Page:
Marketing Microsoft

Marketing Lessons from the Obama Campaign

Microsoft partners can learn some valuable marketing lessons from Obama's campaign successes. Here's a list of eight that you can pu tot use now.

President Barack Obama's $700 million campaign budget dwarfed the marketing budget of even the biggest Microsoft partner company. But partners can pick up plenty of marketing lessons by examining what Obama did well during his 21-month presidential campaign.

1. Stick with a strategy. While his opponents kept changing direction, Obama had a clear strategy from the start: Leverage his community-organizing experience to build grassroots support. He stuck by this winning strategy even when things got bumpy in the primaries.

I've watched many Microsoft partners repeatedly change their business-development strategies-usually before the strategy being replaced even had a chance to succeed.

2. View positioning as critical. Obama and his campaign understood early on that he needed to position himself as the candidate who could bring about the change that many Americans believed was needed. He also needed to help position his opponents as representing more of the same. He succeeded on both counts. With thousands of Microsoft partners worldwide, you must similarly communicate why your company is the best choice.

3. Ask for e-mail addresses. E-mail is among the fastest and least expensive ways to deliver your marketing messages. Obama's campaign requested e-mail addresses at every opportunity. As a Microsoft partner, you need to do the same with every prospect and customer.

4. Recognize that database-driven direct marketing gets results. Obama started building a database of prospective voters early on. Then he communicated with them regularly, helping move them from awareness to consideration to voting for him. You, too, need to market to a well-targeted database of prospective customers right away.

5. Tell prospects what's in it for them. People who visited or listened to his speeches heard Obama talk less about himself and more about the benefits they'd gain from electing him president. His campaign made offers or calls-to-action to prospective voters as well. Partners should take a similar approach, communicating benefits and offering calls-to-action designed to appeal to prospects for various stages in the buying process.

6. Make it easy to respond and engage. The Obama team made it so easy for prospective supporters to engage that much of the nearly $750 million that the campaign raised was donated $25 at a time. Allow prospective customers to learn more about your company in the way they prefer.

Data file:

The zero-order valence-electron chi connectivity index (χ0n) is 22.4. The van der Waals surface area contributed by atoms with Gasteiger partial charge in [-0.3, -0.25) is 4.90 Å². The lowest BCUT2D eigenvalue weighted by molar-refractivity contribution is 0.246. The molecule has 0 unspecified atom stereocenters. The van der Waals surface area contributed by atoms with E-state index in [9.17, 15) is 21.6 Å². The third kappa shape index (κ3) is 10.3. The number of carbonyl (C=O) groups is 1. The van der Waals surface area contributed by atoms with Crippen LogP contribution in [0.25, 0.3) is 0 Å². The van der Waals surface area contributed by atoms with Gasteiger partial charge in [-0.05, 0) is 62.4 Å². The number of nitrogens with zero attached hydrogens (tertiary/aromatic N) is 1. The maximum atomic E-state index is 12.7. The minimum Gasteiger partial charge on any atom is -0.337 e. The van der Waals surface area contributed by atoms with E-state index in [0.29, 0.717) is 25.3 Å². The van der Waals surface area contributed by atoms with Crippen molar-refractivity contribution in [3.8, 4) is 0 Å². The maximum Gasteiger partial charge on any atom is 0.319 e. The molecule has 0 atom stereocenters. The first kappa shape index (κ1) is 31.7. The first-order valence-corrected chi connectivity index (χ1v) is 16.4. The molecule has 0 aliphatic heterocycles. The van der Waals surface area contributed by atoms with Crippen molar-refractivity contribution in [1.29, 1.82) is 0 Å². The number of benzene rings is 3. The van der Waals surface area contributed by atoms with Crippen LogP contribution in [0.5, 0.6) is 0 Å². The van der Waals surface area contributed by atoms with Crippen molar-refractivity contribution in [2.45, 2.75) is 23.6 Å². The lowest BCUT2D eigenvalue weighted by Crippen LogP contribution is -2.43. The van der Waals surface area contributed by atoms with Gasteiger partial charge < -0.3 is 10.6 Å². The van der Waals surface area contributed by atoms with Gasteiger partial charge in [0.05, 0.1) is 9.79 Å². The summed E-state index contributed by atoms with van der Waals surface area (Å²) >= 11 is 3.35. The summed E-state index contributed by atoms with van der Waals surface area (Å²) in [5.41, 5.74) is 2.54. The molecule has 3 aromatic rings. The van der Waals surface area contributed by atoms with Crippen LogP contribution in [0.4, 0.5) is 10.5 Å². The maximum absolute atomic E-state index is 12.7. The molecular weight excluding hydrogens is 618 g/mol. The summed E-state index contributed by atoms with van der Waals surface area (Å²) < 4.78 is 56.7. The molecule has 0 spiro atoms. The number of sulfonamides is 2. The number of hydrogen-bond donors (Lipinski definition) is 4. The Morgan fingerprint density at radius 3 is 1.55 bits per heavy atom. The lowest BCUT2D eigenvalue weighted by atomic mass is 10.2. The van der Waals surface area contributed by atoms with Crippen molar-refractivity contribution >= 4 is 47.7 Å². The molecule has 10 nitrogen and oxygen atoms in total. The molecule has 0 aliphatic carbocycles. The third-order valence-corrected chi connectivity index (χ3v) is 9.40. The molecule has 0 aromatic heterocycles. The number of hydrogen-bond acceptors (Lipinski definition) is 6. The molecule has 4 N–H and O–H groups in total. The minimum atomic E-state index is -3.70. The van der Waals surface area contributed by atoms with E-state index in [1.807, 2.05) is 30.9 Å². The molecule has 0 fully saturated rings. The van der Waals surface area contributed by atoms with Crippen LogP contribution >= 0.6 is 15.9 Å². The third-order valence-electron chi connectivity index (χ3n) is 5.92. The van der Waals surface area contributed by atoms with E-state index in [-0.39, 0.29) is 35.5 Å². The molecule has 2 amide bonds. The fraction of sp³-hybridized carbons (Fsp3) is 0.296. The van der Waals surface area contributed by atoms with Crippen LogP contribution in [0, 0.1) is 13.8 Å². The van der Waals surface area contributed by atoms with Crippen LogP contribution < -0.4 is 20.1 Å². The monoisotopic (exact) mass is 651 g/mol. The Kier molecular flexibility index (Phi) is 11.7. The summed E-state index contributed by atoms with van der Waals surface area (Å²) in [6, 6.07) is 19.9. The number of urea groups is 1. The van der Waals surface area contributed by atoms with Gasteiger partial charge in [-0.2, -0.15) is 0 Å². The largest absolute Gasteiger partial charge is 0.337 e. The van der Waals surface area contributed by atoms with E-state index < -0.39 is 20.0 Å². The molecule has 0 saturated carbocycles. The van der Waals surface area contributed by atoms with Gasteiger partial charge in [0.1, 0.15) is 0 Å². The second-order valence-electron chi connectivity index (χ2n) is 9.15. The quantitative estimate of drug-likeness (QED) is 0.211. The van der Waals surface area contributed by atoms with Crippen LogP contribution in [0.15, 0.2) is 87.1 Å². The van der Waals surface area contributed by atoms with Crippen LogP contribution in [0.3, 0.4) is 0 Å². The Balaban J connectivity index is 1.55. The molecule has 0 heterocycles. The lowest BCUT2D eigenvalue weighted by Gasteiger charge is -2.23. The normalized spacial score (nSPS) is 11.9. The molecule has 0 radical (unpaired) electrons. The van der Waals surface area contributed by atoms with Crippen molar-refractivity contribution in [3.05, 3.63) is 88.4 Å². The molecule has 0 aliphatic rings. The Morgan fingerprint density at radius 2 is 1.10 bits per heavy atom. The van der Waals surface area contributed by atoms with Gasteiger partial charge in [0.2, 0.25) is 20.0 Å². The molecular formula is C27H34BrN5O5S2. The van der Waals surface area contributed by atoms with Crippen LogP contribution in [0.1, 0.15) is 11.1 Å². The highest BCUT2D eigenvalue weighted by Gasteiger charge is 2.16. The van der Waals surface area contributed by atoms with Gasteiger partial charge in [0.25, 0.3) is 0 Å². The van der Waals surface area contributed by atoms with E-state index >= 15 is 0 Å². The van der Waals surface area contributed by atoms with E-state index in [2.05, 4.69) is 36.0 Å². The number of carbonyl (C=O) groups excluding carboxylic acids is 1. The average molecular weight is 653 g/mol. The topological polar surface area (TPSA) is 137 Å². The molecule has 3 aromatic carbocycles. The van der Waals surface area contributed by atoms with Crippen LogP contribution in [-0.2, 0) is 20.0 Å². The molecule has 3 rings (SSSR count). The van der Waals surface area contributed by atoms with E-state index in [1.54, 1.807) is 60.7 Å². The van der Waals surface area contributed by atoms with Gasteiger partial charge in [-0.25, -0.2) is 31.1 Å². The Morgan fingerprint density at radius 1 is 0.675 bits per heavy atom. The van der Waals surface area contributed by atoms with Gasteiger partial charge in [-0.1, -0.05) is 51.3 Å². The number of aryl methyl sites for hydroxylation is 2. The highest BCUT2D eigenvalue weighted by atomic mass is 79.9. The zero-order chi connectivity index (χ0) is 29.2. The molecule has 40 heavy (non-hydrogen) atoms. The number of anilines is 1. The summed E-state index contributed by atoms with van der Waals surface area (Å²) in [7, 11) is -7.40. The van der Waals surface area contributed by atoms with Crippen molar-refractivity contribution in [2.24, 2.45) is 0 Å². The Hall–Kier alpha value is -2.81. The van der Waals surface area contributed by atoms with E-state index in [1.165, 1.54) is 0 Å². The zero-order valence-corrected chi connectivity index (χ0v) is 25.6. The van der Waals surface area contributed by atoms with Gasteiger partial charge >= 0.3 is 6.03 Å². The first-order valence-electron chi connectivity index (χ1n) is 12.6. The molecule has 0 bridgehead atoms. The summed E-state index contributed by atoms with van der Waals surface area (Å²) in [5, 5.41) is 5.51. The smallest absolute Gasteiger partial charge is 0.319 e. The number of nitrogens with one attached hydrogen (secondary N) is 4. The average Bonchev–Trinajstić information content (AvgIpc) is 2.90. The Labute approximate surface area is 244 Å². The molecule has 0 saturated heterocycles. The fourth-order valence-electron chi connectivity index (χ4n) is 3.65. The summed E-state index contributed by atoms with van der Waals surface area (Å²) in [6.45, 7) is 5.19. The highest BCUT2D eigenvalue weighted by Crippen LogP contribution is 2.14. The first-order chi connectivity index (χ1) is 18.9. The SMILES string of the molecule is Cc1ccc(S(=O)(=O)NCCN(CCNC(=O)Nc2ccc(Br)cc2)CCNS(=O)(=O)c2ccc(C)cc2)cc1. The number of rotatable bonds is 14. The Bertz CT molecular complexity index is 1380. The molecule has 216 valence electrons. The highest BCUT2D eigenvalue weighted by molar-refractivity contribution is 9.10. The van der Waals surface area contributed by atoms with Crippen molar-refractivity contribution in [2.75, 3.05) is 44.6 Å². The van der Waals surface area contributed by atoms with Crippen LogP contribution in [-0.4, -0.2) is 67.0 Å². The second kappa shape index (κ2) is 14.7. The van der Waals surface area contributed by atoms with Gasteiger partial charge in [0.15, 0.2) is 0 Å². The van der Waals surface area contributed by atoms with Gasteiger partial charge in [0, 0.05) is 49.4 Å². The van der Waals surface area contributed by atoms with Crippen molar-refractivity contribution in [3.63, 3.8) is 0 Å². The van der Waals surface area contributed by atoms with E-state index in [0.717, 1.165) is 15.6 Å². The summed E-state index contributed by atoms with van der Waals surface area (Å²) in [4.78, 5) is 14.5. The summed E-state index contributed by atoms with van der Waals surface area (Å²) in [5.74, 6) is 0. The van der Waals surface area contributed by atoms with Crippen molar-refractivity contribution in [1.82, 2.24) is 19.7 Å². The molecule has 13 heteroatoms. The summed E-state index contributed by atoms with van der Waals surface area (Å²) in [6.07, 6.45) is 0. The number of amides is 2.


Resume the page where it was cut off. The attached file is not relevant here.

7. Use both traditional and new media. The Obama campaign understood today's need to use both traditional media, like TV, radio and print, and new media, such as e-mail, blogs, twitter, Facebook, texting and IM, to get the message through. Know what media your prospects are using.

8. Remember that shorter isn't always better. Obama's campaign understood that effective communication sometimes requires more than a slogan or sound bite. As a result, people who visited could find both top-line and in-depth information on topics. Besides running 30-second broadcast spots, Obama ran a prime-time TV infomercial.

Many partners believe that everybody prefers shorter content. Not so. For best results, use long but easy-to-skim copy that appeals both to readers who skim and to those who want all the details before taking the next step.

It remains to be seen how well Obama will actually deliver on his pre-election promises. But the bottom line is that his campaign's marketing strategies succeeded at changing the course of American history. Using similar strategies can help Microsoft partners change their own business trajectories as well.

About the Author

M.H. "Mac" McIntosh has been providing marketing and sales consulting services for Microsoft and many of its partners for more than seven years. More than 1,000 Microsoft Partners across the United States and Canada have attended his Marketing Boot Camps and Marketing for Leads (tm) live and Web seminars. You can contact Mac via


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